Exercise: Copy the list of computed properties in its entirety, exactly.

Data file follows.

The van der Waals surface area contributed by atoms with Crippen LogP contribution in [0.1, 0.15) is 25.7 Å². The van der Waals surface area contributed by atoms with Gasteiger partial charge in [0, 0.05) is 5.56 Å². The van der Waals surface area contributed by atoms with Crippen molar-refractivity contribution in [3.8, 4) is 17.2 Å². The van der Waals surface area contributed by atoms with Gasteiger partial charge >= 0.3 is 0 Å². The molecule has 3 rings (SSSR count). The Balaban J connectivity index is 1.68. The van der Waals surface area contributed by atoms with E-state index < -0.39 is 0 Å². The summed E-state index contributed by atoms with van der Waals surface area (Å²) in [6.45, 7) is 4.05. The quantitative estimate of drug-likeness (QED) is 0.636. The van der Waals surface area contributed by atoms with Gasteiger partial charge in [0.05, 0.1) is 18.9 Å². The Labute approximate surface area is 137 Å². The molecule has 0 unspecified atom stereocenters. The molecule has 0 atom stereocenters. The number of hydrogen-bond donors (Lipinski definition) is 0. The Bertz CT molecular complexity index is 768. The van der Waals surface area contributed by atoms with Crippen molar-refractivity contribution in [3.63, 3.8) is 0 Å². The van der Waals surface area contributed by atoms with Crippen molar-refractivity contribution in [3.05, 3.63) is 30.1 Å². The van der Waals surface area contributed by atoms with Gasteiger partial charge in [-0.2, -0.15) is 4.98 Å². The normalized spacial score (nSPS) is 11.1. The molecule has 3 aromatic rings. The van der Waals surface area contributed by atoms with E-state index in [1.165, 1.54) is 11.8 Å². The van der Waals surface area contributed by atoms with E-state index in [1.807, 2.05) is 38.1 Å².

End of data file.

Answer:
The van der Waals surface area contributed by atoms with Crippen LogP contribution in [0.1, 0.15) is 25.7 Å². The van der Waals surface area contributed by atoms with Gasteiger partial charge in [0, 0.05) is 5.56 Å². The van der Waals surface area contributed by atoms with Crippen molar-refractivity contribution in [3.8, 4) is 17.2 Å². The van der Waals surface area contributed by atoms with Gasteiger partial charge >= 0.3 is 0 Å². The molecule has 3 rings (SSSR count). The Balaban J connectivity index is 1.68. The van der Waals surface area contributed by atoms with E-state index < -0.39 is 0 Å². The summed E-state index contributed by atoms with van der Waals surface area (Å²) in [6.45, 7) is 4.05. The quantitative estimate of drug-likeness (QED) is 0.636. The van der Waals surface area contributed by atoms with Gasteiger partial charge in [0.05, 0.1) is 18.9 Å². The Labute approximate surface area is 137 Å². The molecule has 0 unspecified atom stereocenters. The molecule has 0 atom stereocenters. The number of hydrogen-bond donors (Lipinski definition) is 0. The Bertz CT molecular complexity index is 768. The van der Waals surface area contributed by atoms with Crippen molar-refractivity contribution in [3.63, 3.8) is 0 Å². The van der Waals surface area contributed by atoms with Crippen molar-refractivity contribution in [3.05, 3.63) is 30.1 Å². The van der Waals surface area contributed by atoms with Gasteiger partial charge in [-0.2, -0.15) is 4.98 Å². The normalized spacial score (nSPS) is 11.1. The molecule has 3 aromatic rings. The van der Waals surface area contributed by atoms with E-state index in [1.165, 1.54) is 11.8 Å². The van der Waals surface area contributed by atoms with E-state index in [1.807, 2.05) is 38.1 Å².